One thing that might throw people is setting up geofences (though this can always be done later). Geofences are zones you set up, allowing you to be notified when the tracker enters or exits a geofence. Notifications can be delivered via email or text message. Simply click on the geofence icon, click Create New Geofence and then start clicking to put points on the map, as shown below. The line in the lower left of the image shows where I had moved the mouse/cursor to, but had not yet clicked. As soon as you click, it connects to the first point to fill in the polygon. You can use up to ten points to create a geofence.
So let’s look at an example use case — a contractor leaving a generator on site would want to create a geofence letting them know if the device left the site. You can set up geofences to be notified when the device enters the area, leaves it, or both.
Finally, you’ll need to carefully review the settings that govern battery usage and reporting; the various options are shown in the screenshot below:
Garmin GTU 10 in action
To power the device on, hold the power button down for three seconds. It will flash green while connecting to the network; the LED will turn off once connected. When you power the device off, the LED turns red.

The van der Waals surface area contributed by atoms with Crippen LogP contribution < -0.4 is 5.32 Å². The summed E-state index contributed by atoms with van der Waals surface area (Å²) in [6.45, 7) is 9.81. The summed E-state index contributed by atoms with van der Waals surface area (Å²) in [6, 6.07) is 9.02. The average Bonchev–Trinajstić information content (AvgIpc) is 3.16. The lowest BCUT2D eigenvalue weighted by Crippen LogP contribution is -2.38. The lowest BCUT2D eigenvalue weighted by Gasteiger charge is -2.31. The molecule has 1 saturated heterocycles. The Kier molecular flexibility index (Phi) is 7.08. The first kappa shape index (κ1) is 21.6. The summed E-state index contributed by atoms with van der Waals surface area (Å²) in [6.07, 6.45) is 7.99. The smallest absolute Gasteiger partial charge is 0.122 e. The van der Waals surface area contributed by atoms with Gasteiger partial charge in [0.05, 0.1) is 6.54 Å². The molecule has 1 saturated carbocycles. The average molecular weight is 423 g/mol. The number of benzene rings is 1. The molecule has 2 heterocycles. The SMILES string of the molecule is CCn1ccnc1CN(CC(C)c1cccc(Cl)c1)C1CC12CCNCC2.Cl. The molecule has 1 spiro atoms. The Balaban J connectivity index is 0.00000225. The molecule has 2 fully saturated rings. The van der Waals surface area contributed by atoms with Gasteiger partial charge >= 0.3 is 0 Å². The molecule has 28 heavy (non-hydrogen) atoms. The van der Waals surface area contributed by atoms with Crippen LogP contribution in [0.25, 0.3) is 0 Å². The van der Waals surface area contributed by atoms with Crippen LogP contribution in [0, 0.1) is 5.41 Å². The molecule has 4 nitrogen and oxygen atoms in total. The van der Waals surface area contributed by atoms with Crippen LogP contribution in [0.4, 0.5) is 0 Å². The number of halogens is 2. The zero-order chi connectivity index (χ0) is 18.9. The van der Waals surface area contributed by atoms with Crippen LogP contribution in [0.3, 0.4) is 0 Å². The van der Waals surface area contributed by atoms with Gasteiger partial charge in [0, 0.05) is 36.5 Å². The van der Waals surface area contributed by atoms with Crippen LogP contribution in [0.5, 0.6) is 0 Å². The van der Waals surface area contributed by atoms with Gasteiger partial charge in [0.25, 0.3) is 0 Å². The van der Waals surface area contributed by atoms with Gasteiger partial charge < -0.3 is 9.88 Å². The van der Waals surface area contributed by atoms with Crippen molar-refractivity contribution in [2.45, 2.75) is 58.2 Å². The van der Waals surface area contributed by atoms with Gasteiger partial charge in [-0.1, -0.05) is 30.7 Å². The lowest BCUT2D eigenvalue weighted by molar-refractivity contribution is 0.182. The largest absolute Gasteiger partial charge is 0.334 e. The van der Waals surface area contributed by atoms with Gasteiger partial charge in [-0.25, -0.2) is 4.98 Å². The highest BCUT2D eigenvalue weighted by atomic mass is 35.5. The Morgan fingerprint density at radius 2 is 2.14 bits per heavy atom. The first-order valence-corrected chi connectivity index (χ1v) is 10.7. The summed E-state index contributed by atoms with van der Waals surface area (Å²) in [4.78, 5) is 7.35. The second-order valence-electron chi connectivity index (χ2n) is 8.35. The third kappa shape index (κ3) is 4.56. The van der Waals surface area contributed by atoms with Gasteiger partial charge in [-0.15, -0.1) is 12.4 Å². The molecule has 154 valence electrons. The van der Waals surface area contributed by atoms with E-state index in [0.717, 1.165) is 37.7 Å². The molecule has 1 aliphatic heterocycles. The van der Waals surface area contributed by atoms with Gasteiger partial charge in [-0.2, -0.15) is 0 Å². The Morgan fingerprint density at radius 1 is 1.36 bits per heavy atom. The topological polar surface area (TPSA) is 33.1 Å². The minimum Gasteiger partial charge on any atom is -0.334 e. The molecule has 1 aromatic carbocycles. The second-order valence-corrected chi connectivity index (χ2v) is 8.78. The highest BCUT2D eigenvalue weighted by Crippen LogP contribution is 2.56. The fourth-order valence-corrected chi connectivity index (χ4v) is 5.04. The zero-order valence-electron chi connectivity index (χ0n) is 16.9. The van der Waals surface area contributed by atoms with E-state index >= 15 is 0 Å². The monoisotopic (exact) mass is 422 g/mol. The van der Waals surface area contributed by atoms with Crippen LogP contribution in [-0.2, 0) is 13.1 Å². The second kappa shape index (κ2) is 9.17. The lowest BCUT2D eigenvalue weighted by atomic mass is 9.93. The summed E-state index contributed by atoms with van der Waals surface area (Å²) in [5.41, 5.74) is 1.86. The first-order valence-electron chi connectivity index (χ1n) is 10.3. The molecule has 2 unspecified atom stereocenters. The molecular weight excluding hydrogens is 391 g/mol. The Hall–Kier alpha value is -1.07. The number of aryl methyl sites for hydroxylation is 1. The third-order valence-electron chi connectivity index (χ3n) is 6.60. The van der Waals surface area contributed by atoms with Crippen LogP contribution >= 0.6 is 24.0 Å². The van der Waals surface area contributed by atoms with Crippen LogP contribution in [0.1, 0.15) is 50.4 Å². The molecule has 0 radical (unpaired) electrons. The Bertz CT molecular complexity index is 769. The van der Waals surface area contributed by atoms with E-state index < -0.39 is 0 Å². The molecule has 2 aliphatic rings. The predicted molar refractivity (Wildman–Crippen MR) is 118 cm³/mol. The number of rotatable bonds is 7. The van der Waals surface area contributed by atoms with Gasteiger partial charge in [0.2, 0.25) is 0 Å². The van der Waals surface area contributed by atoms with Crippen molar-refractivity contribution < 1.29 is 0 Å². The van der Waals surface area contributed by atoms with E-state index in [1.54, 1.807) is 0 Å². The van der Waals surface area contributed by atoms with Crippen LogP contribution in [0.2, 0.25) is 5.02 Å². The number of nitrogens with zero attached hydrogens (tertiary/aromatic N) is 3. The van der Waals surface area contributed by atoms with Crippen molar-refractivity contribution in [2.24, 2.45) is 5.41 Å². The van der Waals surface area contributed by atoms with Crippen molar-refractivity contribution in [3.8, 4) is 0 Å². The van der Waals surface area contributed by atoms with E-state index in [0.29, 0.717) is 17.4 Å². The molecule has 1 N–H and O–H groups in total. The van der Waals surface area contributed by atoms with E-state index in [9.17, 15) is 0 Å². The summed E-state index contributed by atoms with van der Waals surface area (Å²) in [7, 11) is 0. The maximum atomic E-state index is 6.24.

The my.garmin.com tracking page takes a little getting used to. In the screenshot below, the three icons on the left underneath “GPS Tracklog GTU 10″ do the following (left to right):
- Keep map centered on GTU 10
- GTU 10 settings
- Get the most recent location of the GTU 10
If you click anywhere in the rectangle surrounding these icons, you’ll see three more icons slide out to the side (as shown above). These show location, history and geofences.
Garmin GTU 10 performance
The Garmin GTU 10 relies on AT&T for transmitting location; here is a coverage map. I had no trouble getting location information, even in areas limited to 2G EDGE coverage. Again, you need to pay close attention to the battery and usage settings to get the desired results.